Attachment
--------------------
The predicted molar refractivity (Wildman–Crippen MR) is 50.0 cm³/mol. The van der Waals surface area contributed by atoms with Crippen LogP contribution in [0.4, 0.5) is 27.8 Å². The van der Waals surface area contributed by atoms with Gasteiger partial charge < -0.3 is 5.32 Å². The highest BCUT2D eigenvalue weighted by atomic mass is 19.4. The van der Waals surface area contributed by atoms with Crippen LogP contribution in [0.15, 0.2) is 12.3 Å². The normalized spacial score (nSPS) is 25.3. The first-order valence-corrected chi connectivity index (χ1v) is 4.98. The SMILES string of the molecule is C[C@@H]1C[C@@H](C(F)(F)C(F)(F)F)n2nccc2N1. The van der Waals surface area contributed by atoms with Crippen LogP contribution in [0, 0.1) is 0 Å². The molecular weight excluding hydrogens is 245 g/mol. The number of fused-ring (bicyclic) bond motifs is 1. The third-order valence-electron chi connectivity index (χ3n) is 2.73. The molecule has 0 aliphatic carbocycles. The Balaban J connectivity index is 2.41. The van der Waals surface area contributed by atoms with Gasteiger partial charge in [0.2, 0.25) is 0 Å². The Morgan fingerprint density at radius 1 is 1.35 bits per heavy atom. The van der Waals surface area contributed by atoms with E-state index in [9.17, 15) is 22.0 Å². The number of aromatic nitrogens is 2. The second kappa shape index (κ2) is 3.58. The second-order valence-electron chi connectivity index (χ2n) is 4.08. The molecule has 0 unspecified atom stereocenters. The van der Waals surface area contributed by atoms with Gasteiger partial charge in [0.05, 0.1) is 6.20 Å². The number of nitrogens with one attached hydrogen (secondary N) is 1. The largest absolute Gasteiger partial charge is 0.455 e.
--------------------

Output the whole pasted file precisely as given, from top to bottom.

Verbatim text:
The predicted molar refractivity (Wildman–Crippen MR) is 50.0 cm³/mol. The van der Waals surface area contributed by atoms with Crippen LogP contribution in [0.4, 0.5) is 27.8 Å². The van der Waals surface area contributed by atoms with Gasteiger partial charge < -0.3 is 5.32 Å². The highest BCUT2D eigenvalue weighted by atomic mass is 19.4. The van der Waals surface area contributed by atoms with Crippen LogP contribution in [0.15, 0.2) is 12.3 Å². The normalized spacial score (nSPS) is 25.3. The first-order valence-corrected chi connectivity index (χ1v) is 4.98. The SMILES string of the molecule is C[C@@H]1C[C@@H](C(F)(F)C(F)(F)F)n2nccc2N1. The van der Waals surface area contributed by atoms with Crippen LogP contribution in [0, 0.1) is 0 Å². The molecular weight excluding hydrogens is 245 g/mol. The number of fused-ring (bicyclic) bond motifs is 1. The third-order valence-electron chi connectivity index (χ3n) is 2.73. The molecule has 0 aliphatic carbocycles. The Balaban J connectivity index is 2.41. The van der Waals surface area contributed by atoms with Gasteiger partial charge in [0.2, 0.25) is 0 Å². The Morgan fingerprint density at radius 1 is 1.35 bits per heavy atom. The van der Waals surface area contributed by atoms with E-state index in [9.17, 15) is 22.0 Å². The number of aromatic nitrogens is 2. The second kappa shape index (κ2) is 3.58. The second-order valence-electron chi connectivity index (χ2n) is 4.08. The molecule has 0 unspecified atom stereocenters. The van der Waals surface area contributed by atoms with Gasteiger partial charge in [0.05, 0.1) is 6.20 Å². The number of nitrogens with one attached hydrogen (secondary N) is 1. The largest absolute Gasteiger partial charge is 0.455 e.